Some of India’s top business groups, including the Tatas, the Birlas and Mukesh Ambani’s Reliance Industries, have either sold assets abroad or asked bankers to find buyers this year, to service their debt and to exit from unprofitable businesses.
The Ahmedabad-based Adani Group was the latest to confirm on Tuesday that it had hired Morgan Stanley to sell its port project in Australia, acquired in 2011 for $2 billion.
The sale comes within weeks of Reliance Industries’ putting its 45 per cent stake in a shale gas joint venture in the US up for sale at a valuation of $4.5 billion.
“It’s a question of survival for many corporates.
"The debt taken by some companies to buy assets abroad had become unmanageable and they did not have any other option but to sell assets,” says Phani Sekhar, fund manager at Angel Broking.
Bankers say this year till date, the Tatas have sold their stake in Neotel in South Africa, apart from putting Tata Steel’s long products division on the block at a valuation estimated at $1.3 billion.
Bharti also sold its towers in Africa after demerging it from Zain’s operations it acquired in 2010 for $10.7 billion.
“This year is exactly the opposite of the boom witnessed in 2007-08, when Indian companies spent billions of dollars to buy companies abroad but failed to get reasonable returns on investments.
"The chickens have come home to roost as a lot of top companies are grappling with debt taken to acquire these assets,” said a banker about the spurt in sales of assets by Indian companies.
Apart from managing debt as in the case of Tata Steel and Lanco, which is selling a stake in its Australian coal mine, some companies are making the best of the good valuations fetched by their companies.
The Essar and Aditya Birla groups sold their business outsourcing units for $610 million and $260
“One of the ideas of selling the stake in the BPO operations was to use the cash to retire our debt and invest in new businesses,” said a Aditya Birla group executive.
“Besides, the BPO business was not core to the group,” he added.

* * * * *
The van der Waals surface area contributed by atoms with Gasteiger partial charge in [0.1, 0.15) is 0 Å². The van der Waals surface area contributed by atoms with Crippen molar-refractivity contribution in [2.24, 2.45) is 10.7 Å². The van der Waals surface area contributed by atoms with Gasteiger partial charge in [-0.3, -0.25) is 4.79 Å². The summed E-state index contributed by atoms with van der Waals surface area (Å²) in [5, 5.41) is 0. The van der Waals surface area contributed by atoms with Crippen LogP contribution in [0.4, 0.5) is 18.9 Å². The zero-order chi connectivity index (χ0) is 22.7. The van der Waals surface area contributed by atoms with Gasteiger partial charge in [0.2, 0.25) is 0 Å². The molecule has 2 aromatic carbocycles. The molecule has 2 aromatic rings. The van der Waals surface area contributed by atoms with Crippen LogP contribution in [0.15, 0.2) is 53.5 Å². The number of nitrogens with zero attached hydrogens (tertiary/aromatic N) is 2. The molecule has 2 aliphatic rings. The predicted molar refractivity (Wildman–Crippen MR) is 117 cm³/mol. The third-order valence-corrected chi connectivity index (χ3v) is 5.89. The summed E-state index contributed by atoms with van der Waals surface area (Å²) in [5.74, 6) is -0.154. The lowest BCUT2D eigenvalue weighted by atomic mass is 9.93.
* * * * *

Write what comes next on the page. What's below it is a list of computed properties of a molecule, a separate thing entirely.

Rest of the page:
D R Dogra, managing director and chief executive officer of Care Ratings, says the divestment of assets abroad is a part of the restructuring process.
“The business environment in the country as well as overseas has been downbeat in the last two years.
"This has caused companies to review their operations, especially offshore ones,” says he.
By rebuilding their strategies, those businesses that do not fit with the new whole are being sold off to improve the balance sheet and enhance shareholder value.
“Several of these acquisitions or partnerships were done at a time when global conditions were ebullient.
"Now with growth levels coming down and just about remaining stable such introspection has been called for.
"This is more so as some of these assets have not quite turned profitable and no longer fit in with the medium-term goals of the organisation,” he added.
Dogra says relatively attractive valuations of these assets could be another trigger for going ahead with such plans.
“Introspection is but natural when we are on the lower end of the business cycle when future strategies are reviewed and altered,” he adds.
Apart from business reasons, some groups like Adani are also facing opposition from environmental activists in Australia, which allege that its $16.5 billion coal mining project will destroy the Great Barrier Reef.
Many banks have refused to fund the projects, and the group is de-risking its strategy by selling its port project.